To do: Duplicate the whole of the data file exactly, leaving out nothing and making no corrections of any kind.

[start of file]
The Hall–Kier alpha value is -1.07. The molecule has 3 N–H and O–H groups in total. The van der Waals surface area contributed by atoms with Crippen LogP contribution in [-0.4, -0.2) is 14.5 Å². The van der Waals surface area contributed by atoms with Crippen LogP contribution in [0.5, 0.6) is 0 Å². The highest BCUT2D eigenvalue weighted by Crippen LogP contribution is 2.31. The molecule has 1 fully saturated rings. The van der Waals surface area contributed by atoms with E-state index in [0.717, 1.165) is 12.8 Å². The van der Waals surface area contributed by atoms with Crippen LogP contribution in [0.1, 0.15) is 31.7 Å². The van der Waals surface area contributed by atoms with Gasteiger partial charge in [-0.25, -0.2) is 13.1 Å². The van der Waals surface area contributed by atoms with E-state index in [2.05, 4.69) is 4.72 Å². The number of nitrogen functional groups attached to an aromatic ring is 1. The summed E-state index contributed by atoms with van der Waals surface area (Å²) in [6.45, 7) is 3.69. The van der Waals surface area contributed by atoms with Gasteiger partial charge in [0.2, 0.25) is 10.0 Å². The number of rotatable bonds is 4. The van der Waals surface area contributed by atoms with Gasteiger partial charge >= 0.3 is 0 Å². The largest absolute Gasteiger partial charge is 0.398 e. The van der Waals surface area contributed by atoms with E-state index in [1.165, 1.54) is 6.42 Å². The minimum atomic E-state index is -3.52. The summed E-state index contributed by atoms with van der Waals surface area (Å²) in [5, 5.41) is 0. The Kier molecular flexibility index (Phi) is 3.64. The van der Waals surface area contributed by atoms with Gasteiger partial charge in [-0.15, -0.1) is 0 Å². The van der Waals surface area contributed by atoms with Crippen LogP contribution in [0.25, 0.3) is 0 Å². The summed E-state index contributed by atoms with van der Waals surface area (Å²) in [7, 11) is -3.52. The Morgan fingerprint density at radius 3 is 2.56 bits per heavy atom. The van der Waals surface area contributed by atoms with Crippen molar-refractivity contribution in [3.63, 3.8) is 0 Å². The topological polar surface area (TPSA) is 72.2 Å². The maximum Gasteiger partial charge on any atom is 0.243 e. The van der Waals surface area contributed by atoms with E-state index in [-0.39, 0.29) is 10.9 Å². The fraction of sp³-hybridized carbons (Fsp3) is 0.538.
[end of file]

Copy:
The Hall–Kier alpha value is -1.07. The molecule has 3 N–H and O–H groups in total. The van der Waals surface area contributed by atoms with Crippen LogP contribution in [-0.4, -0.2) is 14.5 Å². The van der Waals surface area contributed by atoms with Crippen LogP contribution in [0.5, 0.6) is 0 Å². The highest BCUT2D eigenvalue weighted by Crippen LogP contribution is 2.31. The molecule has 1 fully saturated rings. The van der Waals surface area contributed by atoms with E-state index in [0.717, 1.165) is 12.8 Å². The van der Waals surface area contributed by atoms with Crippen LogP contribution in [0.1, 0.15) is 31.7 Å². The van der Waals surface area contributed by atoms with Gasteiger partial charge in [-0.25, -0.2) is 13.1 Å². The van der Waals surface area contributed by atoms with E-state index in [2.05, 4.69) is 4.72 Å². The number of nitrogen functional groups attached to an aromatic ring is 1. The summed E-state index contributed by atoms with van der Waals surface area (Å²) in [6.45, 7) is 3.69. The van der Waals surface area contributed by atoms with Gasteiger partial charge in [0.2, 0.25) is 10.0 Å². The number of rotatable bonds is 4. The van der Waals surface area contributed by atoms with Gasteiger partial charge >= 0.3 is 0 Å². The largest absolute Gasteiger partial charge is 0.398 e. The van der Waals surface area contributed by atoms with E-state index in [1.165, 1.54) is 6.42 Å². The minimum atomic E-state index is -3.52. The summed E-state index contributed by atoms with van der Waals surface area (Å²) in [5, 5.41) is 0. The Kier molecular flexibility index (Phi) is 3.64. The van der Waals surface area contributed by atoms with Gasteiger partial charge in [-0.15, -0.1) is 0 Å². The van der Waals surface area contributed by atoms with Crippen LogP contribution in [0.25, 0.3) is 0 Å². The summed E-state index contributed by atoms with van der Waals surface area (Å²) in [7, 11) is -3.52. The Morgan fingerprint density at radius 3 is 2.56 bits per heavy atom. The van der Waals surface area contributed by atoms with Crippen molar-refractivity contribution in [3.63, 3.8) is 0 Å². The topological polar surface area (TPSA) is 72.2 Å². The maximum Gasteiger partial charge on any atom is 0.243 e. The van der Waals surface area contributed by atoms with E-state index in [-0.39, 0.29) is 10.9 Å². The fraction of sp³-hybridized carbons (Fsp3) is 0.538.